America’s suburbs are not the homogenous places we sometimes take them for. Today’s suburbs are racially, ethnically, and economically diverse, with as many Democratic as Republican voters, a growing population of renters, and rising poverty. The cliche of white picket fences is well past its expiration date.

 

The history of suburbia is equally surprising: American suburbs were once fertile ground for utopian planning, communal living, socially-conscious design, and integrated housing. We have forgotten that we built suburbs like these, such as the co-housing commune of Old Economy, Pennsylvania; a tiny-house anarchist community in Piscataway, New Jersey; a government-planned garden city in Greenbelt, Maryland; a racially integrated subdivision (before the Fair Housing Act) in Trevose, Pennsylvania; experimental Modernist enclaves in Lexington, Massachusetts; and the mixed-use, architecturally daring Reston, Virginia.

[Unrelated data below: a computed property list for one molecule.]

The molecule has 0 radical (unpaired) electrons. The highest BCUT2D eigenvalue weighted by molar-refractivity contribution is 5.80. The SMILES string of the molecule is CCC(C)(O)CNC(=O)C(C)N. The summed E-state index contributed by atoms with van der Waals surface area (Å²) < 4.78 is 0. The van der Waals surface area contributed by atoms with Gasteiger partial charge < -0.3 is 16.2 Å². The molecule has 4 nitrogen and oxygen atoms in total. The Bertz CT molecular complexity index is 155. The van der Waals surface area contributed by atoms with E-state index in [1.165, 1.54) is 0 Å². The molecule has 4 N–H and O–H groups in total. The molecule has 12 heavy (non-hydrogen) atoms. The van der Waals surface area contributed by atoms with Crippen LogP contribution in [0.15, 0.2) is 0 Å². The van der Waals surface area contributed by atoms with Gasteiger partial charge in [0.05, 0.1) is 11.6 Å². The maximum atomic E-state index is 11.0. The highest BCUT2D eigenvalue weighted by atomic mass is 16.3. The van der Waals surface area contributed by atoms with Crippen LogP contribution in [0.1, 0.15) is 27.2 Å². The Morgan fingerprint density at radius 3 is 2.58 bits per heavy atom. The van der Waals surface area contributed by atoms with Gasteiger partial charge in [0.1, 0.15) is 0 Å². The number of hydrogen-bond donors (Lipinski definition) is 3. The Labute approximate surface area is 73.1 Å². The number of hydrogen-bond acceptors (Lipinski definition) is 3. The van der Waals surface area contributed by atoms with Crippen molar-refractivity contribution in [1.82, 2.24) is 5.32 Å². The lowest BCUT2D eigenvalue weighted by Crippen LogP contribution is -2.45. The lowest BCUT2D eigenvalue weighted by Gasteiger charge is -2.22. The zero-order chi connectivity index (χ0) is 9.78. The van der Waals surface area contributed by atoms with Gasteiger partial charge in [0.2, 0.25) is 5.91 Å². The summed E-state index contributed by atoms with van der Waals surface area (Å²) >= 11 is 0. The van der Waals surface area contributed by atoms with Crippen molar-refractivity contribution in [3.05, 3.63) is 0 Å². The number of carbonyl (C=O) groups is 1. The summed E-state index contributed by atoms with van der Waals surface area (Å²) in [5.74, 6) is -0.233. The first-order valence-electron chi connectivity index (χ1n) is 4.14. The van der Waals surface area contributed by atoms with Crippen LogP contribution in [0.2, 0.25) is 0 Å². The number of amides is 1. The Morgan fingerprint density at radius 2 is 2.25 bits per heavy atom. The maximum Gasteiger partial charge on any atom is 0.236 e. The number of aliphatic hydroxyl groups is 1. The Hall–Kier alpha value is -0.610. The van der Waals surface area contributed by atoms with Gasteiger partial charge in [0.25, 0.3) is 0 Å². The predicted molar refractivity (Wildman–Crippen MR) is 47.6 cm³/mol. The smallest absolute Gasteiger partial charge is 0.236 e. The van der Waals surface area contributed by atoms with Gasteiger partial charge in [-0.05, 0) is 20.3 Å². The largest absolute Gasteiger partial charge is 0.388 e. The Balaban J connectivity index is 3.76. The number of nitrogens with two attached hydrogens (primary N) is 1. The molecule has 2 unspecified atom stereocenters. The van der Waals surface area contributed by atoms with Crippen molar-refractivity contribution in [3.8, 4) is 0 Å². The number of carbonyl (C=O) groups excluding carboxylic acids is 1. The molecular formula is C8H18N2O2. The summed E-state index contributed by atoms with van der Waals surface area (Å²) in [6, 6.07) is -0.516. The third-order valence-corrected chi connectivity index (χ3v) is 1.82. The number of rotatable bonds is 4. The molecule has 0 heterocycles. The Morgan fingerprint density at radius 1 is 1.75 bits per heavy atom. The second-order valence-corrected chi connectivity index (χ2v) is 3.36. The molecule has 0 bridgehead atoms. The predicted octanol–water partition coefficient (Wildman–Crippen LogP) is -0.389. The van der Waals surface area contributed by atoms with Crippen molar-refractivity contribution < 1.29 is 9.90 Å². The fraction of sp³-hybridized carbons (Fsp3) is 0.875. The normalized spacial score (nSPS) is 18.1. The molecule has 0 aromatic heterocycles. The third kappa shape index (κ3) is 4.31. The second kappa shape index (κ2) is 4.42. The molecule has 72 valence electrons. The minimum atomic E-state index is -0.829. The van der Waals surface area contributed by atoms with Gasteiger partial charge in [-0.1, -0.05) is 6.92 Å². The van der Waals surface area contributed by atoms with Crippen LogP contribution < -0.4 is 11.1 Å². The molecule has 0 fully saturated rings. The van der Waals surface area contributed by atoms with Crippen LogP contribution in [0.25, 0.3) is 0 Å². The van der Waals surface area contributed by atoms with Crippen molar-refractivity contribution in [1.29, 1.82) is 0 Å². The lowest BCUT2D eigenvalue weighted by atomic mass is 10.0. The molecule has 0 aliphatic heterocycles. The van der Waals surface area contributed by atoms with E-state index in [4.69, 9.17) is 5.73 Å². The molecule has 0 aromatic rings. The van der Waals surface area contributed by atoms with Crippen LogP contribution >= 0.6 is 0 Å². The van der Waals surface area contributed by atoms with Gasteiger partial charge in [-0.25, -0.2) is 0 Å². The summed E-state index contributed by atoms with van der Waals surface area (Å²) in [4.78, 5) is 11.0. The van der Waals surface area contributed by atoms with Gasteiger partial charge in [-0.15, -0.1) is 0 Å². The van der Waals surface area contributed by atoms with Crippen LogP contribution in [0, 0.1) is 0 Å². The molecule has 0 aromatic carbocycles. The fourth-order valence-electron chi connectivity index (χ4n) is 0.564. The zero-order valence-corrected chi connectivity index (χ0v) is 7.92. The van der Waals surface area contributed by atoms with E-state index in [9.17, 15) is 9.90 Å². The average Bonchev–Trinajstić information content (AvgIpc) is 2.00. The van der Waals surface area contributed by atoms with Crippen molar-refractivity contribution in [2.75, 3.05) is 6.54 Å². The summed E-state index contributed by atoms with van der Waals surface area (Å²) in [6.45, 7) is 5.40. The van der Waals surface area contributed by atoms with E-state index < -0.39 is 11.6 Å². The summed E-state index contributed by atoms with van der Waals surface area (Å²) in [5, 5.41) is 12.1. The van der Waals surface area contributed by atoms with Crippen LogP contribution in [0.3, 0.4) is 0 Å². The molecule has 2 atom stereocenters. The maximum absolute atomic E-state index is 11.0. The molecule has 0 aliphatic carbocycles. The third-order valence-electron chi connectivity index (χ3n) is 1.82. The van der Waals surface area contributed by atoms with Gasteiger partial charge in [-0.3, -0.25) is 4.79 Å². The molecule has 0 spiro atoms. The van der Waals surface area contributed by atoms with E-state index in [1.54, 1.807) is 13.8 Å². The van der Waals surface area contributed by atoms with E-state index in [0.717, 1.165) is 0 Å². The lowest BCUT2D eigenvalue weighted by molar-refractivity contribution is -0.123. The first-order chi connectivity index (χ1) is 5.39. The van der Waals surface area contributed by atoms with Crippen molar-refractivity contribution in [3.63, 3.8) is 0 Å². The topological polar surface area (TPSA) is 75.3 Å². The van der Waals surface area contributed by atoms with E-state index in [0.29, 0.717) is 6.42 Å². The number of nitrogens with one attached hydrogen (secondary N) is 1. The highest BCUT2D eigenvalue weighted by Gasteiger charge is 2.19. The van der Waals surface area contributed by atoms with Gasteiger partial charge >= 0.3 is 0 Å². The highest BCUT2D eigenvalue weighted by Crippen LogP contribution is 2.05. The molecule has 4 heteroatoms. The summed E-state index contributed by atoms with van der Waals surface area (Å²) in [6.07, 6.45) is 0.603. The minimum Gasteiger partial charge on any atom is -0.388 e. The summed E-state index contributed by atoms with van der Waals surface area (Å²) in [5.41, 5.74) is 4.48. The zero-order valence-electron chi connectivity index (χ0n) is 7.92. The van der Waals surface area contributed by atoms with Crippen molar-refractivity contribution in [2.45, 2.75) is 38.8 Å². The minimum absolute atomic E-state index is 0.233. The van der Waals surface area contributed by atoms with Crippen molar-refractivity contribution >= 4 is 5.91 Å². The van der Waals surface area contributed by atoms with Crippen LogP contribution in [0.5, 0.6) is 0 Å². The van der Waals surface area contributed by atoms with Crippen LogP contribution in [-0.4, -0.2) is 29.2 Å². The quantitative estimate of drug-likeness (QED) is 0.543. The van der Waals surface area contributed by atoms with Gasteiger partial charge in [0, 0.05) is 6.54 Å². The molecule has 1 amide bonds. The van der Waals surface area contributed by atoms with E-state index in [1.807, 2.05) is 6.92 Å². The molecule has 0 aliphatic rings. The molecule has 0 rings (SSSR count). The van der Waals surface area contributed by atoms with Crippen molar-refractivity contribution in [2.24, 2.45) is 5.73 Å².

Inside Radical Suburbs: Experimental Living on the Fringes of the American City  you will find blueprints for affordable, walkable, and integrated communities, filled with a range of environmentally sound residential options. Radical Suburbs is a history that will help us remake the future and rethink our assumptions of suburbia.

Radical Suburbs: Experimental Living on the Fringes of the American City

$16.95Price
  • Belt Publishing 2019

    New paperback

    160 pages

1 N. Lombardy St.

Richmond, VA 23220

804-353-1320

info@smallfriend.org

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